I have two children who are on the severe end of the autism spectrum. They are considered disabled. But I must confess there are times that I’m uncomfortable around other people with disabilities.
There I said it.
Judge me if you want.
I don’t know why this is. It happens more often with physical disabilities. It has become less since my children were diagnosed, but it is still there. I don’t think I’m alone.
Why do people feel uncomfortable with disabilities? I suspect part of it might be that physical disabilities remind us of how fragile and uncertain life can be. Perhaps disabilities in general make us question the goodness of God. Why does God allow any disabilities?
I think that it is important, if a church is going to become disability-friendly, to address this common reaction and not pretend that it doesn’t exist.
How do we respond to these feelings? We shouldn’t respond with self-condemnation. That doesn’t do anyone any good. The most important thing to do is to get to know the person with the disability. As the relationship develops, the disability slips into the background. It doesn’t disappear, but it is no longer the defining factor.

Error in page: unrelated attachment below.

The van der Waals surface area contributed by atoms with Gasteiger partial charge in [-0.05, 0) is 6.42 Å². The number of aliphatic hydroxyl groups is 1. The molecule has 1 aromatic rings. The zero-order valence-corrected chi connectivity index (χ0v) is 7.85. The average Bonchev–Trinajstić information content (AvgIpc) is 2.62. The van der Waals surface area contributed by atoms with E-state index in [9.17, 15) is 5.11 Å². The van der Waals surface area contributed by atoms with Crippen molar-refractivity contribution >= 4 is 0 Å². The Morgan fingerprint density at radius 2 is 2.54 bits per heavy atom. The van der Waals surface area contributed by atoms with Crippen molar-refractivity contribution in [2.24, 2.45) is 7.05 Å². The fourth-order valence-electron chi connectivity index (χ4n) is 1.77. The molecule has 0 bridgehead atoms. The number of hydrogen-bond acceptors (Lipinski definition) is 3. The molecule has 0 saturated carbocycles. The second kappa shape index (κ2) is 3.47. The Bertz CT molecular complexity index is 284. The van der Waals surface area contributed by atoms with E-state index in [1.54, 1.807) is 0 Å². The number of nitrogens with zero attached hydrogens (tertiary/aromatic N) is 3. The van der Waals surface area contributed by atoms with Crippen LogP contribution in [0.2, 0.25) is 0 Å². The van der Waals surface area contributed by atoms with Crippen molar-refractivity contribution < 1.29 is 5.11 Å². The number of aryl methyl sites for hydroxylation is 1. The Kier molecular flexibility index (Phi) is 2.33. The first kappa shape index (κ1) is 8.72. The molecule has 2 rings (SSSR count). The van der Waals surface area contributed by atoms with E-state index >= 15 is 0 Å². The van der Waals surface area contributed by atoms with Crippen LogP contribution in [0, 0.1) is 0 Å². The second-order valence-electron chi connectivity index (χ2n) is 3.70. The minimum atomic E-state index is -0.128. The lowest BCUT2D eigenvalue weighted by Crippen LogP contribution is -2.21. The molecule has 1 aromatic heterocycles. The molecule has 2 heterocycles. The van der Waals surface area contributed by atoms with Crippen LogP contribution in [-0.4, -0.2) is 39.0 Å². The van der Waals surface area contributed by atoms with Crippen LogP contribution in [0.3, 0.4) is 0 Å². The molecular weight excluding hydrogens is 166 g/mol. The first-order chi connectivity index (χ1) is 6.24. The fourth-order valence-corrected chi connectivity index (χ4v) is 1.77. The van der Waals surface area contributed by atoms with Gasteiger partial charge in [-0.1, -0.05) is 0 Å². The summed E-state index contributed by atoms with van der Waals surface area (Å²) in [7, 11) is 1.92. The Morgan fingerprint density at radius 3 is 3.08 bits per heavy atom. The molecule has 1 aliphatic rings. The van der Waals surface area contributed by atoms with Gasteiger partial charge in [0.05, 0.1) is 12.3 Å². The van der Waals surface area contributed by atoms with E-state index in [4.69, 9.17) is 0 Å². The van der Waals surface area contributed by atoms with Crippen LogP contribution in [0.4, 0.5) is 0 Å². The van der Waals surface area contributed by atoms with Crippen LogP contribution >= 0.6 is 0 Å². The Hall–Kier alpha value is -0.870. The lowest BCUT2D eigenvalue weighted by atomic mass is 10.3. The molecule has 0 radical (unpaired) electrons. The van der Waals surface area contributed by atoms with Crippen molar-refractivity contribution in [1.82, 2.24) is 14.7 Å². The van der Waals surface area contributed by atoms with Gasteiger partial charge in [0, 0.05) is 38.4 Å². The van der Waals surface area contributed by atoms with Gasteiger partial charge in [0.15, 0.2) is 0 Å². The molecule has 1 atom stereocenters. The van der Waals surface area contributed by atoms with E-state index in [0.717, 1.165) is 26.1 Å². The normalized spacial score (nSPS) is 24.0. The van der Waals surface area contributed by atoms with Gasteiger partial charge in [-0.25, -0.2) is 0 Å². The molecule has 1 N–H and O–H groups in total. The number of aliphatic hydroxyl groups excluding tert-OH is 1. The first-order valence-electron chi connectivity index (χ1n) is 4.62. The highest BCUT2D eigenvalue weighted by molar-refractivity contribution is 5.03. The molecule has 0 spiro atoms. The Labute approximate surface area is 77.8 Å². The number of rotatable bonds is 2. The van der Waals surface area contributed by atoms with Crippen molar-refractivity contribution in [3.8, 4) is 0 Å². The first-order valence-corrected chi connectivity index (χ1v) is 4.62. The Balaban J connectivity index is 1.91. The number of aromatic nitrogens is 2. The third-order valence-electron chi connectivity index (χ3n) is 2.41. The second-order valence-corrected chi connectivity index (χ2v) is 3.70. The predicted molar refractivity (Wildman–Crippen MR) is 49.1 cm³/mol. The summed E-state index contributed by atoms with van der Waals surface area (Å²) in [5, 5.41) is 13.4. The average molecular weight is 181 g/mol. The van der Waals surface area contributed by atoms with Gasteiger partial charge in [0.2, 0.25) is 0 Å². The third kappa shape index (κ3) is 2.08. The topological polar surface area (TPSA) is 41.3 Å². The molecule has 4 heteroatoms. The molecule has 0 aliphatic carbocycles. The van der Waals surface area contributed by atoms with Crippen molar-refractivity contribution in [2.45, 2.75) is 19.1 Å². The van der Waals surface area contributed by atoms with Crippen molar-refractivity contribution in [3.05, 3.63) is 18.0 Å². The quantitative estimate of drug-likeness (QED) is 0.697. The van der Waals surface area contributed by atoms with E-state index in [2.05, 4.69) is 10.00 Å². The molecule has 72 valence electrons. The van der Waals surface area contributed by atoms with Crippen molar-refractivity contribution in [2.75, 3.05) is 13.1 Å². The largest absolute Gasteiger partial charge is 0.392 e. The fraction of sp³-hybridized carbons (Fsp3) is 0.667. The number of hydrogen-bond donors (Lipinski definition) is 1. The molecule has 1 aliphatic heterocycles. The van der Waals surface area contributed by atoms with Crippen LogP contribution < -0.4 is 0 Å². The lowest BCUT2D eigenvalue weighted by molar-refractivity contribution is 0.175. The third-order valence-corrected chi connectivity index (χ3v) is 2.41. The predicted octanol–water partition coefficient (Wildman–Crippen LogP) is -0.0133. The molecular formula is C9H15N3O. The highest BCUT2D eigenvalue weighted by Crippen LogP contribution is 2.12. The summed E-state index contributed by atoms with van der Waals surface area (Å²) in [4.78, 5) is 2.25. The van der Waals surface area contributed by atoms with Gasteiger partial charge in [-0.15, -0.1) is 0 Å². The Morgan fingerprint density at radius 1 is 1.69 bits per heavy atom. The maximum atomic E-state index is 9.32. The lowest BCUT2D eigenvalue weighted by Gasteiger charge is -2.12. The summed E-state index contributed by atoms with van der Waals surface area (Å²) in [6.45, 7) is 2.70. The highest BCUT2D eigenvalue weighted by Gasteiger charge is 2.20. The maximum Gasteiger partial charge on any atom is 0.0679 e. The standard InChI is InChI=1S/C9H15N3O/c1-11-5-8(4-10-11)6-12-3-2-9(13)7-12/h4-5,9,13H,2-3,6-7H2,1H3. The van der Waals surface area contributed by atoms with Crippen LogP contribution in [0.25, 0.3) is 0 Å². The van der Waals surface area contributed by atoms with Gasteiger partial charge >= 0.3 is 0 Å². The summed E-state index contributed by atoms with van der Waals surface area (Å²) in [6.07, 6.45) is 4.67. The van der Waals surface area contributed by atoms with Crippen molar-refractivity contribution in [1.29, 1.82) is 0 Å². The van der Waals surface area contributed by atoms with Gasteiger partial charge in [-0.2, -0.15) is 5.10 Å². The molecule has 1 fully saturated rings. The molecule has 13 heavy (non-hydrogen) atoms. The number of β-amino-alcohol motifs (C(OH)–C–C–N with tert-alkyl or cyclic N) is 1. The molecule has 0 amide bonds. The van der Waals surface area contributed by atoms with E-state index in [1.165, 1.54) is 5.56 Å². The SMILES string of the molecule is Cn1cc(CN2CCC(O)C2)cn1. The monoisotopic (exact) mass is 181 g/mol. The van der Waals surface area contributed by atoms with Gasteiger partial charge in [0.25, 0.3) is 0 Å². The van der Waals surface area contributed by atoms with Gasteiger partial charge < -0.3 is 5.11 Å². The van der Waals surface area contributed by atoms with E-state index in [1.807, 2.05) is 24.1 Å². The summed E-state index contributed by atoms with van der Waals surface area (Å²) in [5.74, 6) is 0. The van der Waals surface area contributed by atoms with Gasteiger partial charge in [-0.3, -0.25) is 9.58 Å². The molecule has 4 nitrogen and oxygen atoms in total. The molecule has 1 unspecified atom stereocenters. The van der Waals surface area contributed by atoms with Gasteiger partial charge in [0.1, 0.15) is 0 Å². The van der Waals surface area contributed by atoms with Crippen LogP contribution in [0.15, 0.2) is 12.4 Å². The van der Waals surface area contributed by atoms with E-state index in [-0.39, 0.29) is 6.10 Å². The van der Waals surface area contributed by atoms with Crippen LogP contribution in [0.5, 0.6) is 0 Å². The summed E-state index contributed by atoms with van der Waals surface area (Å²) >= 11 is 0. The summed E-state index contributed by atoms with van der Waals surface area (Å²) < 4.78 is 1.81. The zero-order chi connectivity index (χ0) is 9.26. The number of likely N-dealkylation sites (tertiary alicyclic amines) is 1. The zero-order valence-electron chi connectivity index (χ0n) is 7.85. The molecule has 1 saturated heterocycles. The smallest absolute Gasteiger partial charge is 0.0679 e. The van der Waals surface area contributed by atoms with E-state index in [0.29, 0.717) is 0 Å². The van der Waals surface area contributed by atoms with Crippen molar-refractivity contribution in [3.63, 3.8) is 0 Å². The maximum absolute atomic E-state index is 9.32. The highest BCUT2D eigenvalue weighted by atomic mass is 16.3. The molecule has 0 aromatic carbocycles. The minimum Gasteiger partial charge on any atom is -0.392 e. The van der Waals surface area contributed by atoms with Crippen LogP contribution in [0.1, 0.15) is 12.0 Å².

For a while, our daughter went through a lot of workers at her group home. People were afraid of her and there was a high turnover. This seemed strange to me because I knew Abby and didn’t see anything to be afraid of. But this was because I saw Abby as my daughter and not as a person with autism. For those who first meet Abby, it will take some time. But it is worth the wait.
So my advice is to acknowledge the feelings but don’t let them control you. Enter into relationships and love the people for who they are.